Pseudo liberal intellectuals are supporting the Congress and opposition propaganda that implementation of the CAA-NRC exercise will single out poor Indian Muslims who will be sent to detention camps for failing to produce adequate documents proving their ancestry. Not just that these fears are imaginary, they remind us of a forgotten incident that took place in 1962 under the watch of the Nehru government, where an entire community in Assam was sent to detention camps in Rajasthan for three years. Last week, while vacationing in Assam, I met one such person, who was a victim of the government's highhandedness, insensitivity and neglect for more than five decades.
This story is of John Wong, who belongs to a minuscule community of Indians of Chinese origin.
Assam was on the boil due to the enactment of the Citizenship Amendment Bill. The Mohanbari airport of Dibrugarh was closed for operations for three days. Airlines issued the full refund to passengers who had bookings up to 15th December. We landed in Dibrugarh in the morning of 16th December and rushed to Arunachal Pradesh, which was unaffected by the protests. As the situation started to normalise, we paid a quick visit to Digboi and Margheritta on 21st December. A friend, who has spent several years in the North-East as an activist, strongly recommended us to visit Makum Junction and neighboring Chinese colony locally known as Cheena Patti. He told us that he read about a novel named “Makam” by Rita Chowdhury, which is a fictionalised historical account of the Chinese Assamese people in North-East India.
When I asked my Assamese car driver to stop at the train station, he said that he lived in Makum and there is nothing to see at the train station. Yes, there is a Cheena-Patti area but no Chinese people live there. As far as he remembered, there is only one Chinese house left. I insisted and drove to the train station as well as the lane opposite to it. However, like he said, I found nothing 'Chinese' over there. Later that day, as a sheer coincidence, we went to a Chinese restaurant named ‘Hong Kong’ in Tinsukia. When I found that the restaurant was established in 1970, I enquired with the staff, if it belongs to a Chinese owner.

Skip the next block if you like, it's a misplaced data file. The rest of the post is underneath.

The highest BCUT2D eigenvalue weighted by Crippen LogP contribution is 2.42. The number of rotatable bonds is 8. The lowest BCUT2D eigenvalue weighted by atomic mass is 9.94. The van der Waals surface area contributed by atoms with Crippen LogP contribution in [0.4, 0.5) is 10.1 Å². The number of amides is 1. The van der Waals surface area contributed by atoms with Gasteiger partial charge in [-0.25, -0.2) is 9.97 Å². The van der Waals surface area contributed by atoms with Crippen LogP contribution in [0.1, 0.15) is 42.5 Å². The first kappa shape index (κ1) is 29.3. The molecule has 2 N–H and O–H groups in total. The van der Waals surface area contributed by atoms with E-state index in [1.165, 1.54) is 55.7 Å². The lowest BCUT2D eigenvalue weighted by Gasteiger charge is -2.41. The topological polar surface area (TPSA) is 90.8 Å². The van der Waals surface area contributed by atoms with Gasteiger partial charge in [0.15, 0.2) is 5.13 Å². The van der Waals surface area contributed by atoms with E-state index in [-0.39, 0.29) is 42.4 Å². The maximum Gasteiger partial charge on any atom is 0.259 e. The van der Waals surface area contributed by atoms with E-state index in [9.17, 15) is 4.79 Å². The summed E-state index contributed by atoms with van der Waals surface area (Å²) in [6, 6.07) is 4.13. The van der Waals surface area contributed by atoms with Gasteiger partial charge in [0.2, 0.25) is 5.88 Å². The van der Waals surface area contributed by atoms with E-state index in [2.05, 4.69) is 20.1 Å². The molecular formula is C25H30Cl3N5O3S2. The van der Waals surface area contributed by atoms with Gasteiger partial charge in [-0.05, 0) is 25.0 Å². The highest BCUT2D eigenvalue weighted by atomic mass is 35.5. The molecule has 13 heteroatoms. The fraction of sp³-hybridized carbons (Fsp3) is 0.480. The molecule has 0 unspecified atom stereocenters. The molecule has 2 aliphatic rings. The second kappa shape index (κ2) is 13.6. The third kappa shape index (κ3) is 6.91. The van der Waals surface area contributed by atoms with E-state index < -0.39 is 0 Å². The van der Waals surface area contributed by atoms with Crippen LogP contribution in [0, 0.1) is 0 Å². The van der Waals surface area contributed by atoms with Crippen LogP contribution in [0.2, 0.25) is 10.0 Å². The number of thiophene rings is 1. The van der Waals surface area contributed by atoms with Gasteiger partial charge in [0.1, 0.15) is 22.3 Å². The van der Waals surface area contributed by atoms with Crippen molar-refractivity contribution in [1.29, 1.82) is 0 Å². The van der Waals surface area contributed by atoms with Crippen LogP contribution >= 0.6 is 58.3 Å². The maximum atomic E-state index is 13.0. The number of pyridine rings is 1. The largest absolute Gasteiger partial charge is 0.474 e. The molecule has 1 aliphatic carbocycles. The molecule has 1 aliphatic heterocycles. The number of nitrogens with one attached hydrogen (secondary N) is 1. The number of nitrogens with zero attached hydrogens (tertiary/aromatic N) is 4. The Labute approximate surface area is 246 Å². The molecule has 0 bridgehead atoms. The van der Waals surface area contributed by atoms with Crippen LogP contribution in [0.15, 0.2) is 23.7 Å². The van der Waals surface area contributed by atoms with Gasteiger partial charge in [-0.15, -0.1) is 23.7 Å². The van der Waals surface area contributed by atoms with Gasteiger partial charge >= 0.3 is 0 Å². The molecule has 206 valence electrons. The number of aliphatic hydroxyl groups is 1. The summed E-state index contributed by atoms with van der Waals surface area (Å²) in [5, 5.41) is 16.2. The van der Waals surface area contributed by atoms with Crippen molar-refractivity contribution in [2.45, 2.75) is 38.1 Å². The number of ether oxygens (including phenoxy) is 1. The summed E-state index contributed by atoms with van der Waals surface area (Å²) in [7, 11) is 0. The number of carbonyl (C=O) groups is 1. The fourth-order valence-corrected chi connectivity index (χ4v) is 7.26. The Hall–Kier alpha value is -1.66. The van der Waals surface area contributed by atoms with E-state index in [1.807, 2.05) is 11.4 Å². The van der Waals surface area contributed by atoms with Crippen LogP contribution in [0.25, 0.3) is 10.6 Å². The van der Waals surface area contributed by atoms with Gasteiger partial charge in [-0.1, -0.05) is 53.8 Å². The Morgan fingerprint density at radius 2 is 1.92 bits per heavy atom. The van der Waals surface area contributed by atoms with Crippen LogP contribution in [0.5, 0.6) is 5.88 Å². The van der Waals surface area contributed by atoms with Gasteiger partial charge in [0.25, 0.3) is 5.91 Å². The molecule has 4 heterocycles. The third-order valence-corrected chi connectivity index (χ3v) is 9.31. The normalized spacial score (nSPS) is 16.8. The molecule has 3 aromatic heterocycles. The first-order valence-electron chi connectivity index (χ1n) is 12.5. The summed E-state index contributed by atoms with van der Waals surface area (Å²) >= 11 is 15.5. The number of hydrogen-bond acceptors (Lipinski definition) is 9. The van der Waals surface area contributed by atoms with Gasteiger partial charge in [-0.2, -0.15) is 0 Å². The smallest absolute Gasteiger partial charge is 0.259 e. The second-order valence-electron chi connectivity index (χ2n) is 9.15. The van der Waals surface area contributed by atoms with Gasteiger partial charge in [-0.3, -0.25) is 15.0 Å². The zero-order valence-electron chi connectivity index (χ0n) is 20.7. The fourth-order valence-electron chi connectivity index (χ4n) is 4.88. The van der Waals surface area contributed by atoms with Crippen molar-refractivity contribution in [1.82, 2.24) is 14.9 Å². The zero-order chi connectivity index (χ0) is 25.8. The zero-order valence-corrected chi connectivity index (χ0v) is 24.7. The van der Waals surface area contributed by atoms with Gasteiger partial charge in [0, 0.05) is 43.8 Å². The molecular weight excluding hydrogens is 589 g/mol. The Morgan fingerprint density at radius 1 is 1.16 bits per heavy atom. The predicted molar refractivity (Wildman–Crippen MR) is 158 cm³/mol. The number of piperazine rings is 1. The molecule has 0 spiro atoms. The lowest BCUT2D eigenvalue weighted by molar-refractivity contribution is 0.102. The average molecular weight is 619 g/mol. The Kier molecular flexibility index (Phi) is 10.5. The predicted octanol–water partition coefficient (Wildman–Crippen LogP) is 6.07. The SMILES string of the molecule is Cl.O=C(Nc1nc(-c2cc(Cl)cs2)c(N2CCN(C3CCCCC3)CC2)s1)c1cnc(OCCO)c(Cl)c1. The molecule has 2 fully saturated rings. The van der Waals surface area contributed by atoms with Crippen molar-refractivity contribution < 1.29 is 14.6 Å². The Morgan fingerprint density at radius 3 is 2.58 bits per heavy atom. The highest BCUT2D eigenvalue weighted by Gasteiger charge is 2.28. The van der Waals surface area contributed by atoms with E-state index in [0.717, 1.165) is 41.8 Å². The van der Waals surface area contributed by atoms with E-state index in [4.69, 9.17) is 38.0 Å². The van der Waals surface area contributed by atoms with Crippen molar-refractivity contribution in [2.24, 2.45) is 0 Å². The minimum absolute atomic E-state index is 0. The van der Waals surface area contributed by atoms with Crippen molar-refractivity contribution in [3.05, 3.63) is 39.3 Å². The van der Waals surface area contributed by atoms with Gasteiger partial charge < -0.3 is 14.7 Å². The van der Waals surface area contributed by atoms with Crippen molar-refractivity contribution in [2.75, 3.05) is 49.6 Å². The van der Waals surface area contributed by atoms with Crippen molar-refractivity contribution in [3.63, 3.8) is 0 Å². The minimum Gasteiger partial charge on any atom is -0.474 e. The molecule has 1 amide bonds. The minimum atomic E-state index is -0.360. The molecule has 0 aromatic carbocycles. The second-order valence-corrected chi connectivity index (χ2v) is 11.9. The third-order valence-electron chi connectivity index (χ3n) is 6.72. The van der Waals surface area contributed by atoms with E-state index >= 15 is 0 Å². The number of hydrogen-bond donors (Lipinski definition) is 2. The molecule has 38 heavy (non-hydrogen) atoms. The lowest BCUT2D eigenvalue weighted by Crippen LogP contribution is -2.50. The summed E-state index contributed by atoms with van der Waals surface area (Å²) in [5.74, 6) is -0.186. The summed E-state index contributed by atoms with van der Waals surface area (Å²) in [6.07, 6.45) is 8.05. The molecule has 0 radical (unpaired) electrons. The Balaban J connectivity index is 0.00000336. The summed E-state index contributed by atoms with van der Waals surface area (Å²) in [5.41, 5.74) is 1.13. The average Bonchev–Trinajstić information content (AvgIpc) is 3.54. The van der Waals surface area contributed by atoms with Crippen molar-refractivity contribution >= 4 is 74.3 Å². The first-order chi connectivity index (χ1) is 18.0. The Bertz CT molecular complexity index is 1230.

The owner, John Wong had gone out for some work. I approached him when he returned. I told him that I had come from Mumbai and was curious about the Chinese settlement in Makum. He requested us to finish our meals and in the meanwhile came with a photo album.
His tragic story tells us how an entire community was punished for no fault of theirs. It was done by the Nehru government, which is presented to us as a shining example of democracy and liberalism.
British colonial officers forcibly brought Chinese people to Assam in the 19th century to work on in the tea plantations. They intended to break the Chinese monopoly on tea cultivation and trade, and were under the impression that every Chinese person knew how to grow tea.
After they realised their mistake, the Chinese were replaced by tribals like Santhals and Oraons from the present-day Jharkhand.
The Chinese people stayed there and prospered in several occupations such as carpentry, saw-mills and agriculture. More people came in for jobs and trade as Burma was part of the British India and whole region was buzzing with economic activity.
Wong’s grandfather came to India in 1930s and owned a saw-mill. The Chinese civil war in the first half of the 20th century and devastating earthquake in 1950 brought more people. Makum, which means a meeting point in Chinese language, became a China town. It had Chinese architecture buildings, a Chinese school, a club and other institutions. The Chinese families in Makum were well to do and were socially respected as Sahibs.
As Pandit Nehru’s government laid great emphasis on strengthening Sino-Indian relations, and gave a call ‘Hindi-Chini Bhai Bhai’ , the Chinese origin people were having a good time. Over a period of time, they had integrated with India and began to speak a mix of Assamese and Chinese. At one point, there were close to 2000 Chinese people in Makum.
The leadership of Pandit Nehru and Defense Minister V Krishna Menon ignored warnings from leaders like Sardar Patel to Veer Savarkar and blindly trusted the Chinese.
The dream of Hindi-Chini brotherhood however was short-lived as Mao’s China annexed Tibet, claimed 40,000 sq miles territory in Ladakh and NEFA, and built a 179 km road through India's Aksai Chin, connecting Xinjiang with western Tibet.
India responded with a ill thought and prepared forward policy. The chapter culminated into a brief China-India war and India’s humiliating defeat in 1962.